For the past four years, California has been getting very little rain. Most of the state is now suffering from serious water shortages.
Agriculture – a major employer – has been hammered. The mains supply in some of the worst-hit towns has dried up, leaving residents to fill up from water tanks.
Things are so desperate that the state has even been forced to revise a gold-rush era law that allowed landowners unrestricted use of groundwater.
This summer, governor Jerry Brown ordered an overall 25% cut in water use. Some areas are having to reduce consumption by a third. That means no daily showers in many areas.
California's case is extreme, but it's not alone. Eight other US states are in the grip of drought, while Brazil is still undergoing its worst water shortage in 80 years. China is also facing water shortages.
It all points to one thing – water becoming an ever more valuable commodity...
Why are we running out of water?
So why is this happening? One explanation is that global temperatures are rising. Whether you believe this is man-made, the result of some other trend, or a combination of the two, the general trend is for longer, hotter summers (I say general – obviously it didn't apply here this year).
But the biggest issue is the fact that living standards are rising. That's a good thing, obviously, but higher economic growth and wealthier populations mean that more water is needed for food and industry, while people also use more water in their day-to-day lives.
At the poorer end of the global scale this means individuals being able to enjoy relatively reliable running water and regular showers (something that didn't become universal even in the US until after World War II). At the richer end, it means lush gardens and swimming pools in the desert.
There have been some efforts in the US to rein in the worst excesses. For instance, there's been a big movement in desert states such as Arizona and Nevada to encourage residents to give up their lawns for native plants.
However, there are limits as to what people will accept. Clearly it's unfair to tell people in developing countries that they can't enjoy the same things as those in richer countries.
And even if residential users can be persuaded to cut back, the demands of agriculture, which accounts for around 40% of freshwater use in the US and 80% in California, are far more significant sources of demand.
This means that you either need to find more freshwater, or more efficient ways of using the water we have.
Why desalination is more challenging than you might think
The traditional approach is desalination – removing the salt from seawater. In the past this has involved boiling seawater and then condensing the water vapour produced.
However, in the past few decades a new approach has developed, which focuses on pushing the water through incredibly fine filters. This process – reverse osmosis – is generally more efficient than boiling and condensing, although the older method is still used in certain places.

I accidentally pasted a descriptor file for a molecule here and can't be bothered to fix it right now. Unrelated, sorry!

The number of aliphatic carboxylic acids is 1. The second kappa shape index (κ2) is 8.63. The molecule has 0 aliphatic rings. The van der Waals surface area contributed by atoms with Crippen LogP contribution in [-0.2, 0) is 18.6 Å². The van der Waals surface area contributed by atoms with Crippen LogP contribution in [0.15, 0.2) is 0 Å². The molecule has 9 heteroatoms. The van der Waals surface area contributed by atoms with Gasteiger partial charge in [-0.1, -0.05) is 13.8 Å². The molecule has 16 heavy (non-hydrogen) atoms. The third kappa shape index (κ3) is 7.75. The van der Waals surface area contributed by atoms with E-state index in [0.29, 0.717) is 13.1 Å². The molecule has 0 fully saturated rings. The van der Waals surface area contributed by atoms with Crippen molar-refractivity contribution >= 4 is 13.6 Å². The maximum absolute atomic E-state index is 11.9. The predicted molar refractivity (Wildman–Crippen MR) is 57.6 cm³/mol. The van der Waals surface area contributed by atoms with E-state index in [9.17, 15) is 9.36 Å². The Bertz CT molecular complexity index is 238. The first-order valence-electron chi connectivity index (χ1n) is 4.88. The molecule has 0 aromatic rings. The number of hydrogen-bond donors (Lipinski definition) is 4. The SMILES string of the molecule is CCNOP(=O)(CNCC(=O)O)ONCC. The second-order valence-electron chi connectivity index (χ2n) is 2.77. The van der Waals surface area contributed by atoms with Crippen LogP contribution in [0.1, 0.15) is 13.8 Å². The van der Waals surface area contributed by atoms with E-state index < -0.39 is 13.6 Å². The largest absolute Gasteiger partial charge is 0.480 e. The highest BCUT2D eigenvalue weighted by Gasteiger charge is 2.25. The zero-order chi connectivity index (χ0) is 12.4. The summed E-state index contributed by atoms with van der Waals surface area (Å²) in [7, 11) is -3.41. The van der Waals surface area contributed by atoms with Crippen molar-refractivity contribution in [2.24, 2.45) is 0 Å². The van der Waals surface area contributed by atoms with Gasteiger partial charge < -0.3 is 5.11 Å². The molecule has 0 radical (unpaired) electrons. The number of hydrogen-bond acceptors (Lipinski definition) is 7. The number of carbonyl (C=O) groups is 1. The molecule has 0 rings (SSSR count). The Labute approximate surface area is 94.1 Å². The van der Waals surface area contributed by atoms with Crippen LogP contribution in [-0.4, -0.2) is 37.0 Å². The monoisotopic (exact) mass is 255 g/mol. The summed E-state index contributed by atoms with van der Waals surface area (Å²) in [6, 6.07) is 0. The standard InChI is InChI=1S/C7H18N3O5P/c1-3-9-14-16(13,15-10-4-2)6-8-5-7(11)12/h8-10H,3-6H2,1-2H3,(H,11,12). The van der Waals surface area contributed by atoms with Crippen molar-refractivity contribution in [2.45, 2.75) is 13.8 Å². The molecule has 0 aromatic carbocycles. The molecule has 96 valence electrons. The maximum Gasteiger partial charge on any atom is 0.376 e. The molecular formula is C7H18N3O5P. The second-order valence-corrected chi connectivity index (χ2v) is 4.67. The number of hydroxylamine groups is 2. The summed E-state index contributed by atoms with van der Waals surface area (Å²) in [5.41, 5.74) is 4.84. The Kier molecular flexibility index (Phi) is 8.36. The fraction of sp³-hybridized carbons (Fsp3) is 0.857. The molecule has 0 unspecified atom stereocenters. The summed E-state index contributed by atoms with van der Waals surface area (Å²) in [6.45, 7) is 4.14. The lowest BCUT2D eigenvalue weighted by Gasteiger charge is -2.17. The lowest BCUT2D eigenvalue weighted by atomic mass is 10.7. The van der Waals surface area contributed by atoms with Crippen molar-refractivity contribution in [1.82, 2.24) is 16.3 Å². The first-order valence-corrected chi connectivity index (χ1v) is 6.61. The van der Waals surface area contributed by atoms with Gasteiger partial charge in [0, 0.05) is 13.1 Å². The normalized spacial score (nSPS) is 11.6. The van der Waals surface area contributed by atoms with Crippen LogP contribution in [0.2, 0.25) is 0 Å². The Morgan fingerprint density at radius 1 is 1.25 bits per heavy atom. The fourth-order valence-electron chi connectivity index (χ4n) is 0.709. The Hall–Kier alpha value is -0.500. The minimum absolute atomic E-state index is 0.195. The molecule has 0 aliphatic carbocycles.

China is planning a major desalination push, with the aim of quadrupling the amount of seawater it purifies within the next five years. Trouble is, this has its drawbacks. There are big concerns about the impact on marine life, both in terms of trapping fish in the filters and of returning leftover salt back to the sea.
There is also the problem of how to generate the huge amount of energy these plants need. However, the Saudis are now building the world's first solar-powered desalination plant in Al Khafji, due to come into operation by 2017, which might be one solution.
A cheaper, if slightly 'icky' alternative
A cheaper solution is to recycle freshwater, by filtering and treating sewage until all waste and impurities are removed. This wastewater contains far fewer soluble impurities (such as salt), so it can be much cheaper to render this water usable again rather than using desalination to clean saltwater.
The idea of drinking water that has been down someone else's toilet at some point may be hard to accept – and there is still opposition – but the end water is identical to the product produced in the "normal' way. As a result, the economic benefits are winning out, and California is starting to change its laws to allow towns and cities to use recycled water.
Indeed, Los Angeles and San Diego now get some of their supply from these methods. Recycled water is already starting to be used in agriculture and on golf courses (another major consumer of water).
Meanwhile, companies and organisations are turning their attention to smaller systems that can be used in individual homes. These systems are based on technology developed by Nasa for use on space missions. Sweden's Orbital Systems, for example, is already selling a system that claims to cut the amount of water used in a shower by 90%.
The tricky thing is working out the best way to profit from the various companies involved in the water industry. There are plenty of options, but some give you purer exposure than others.
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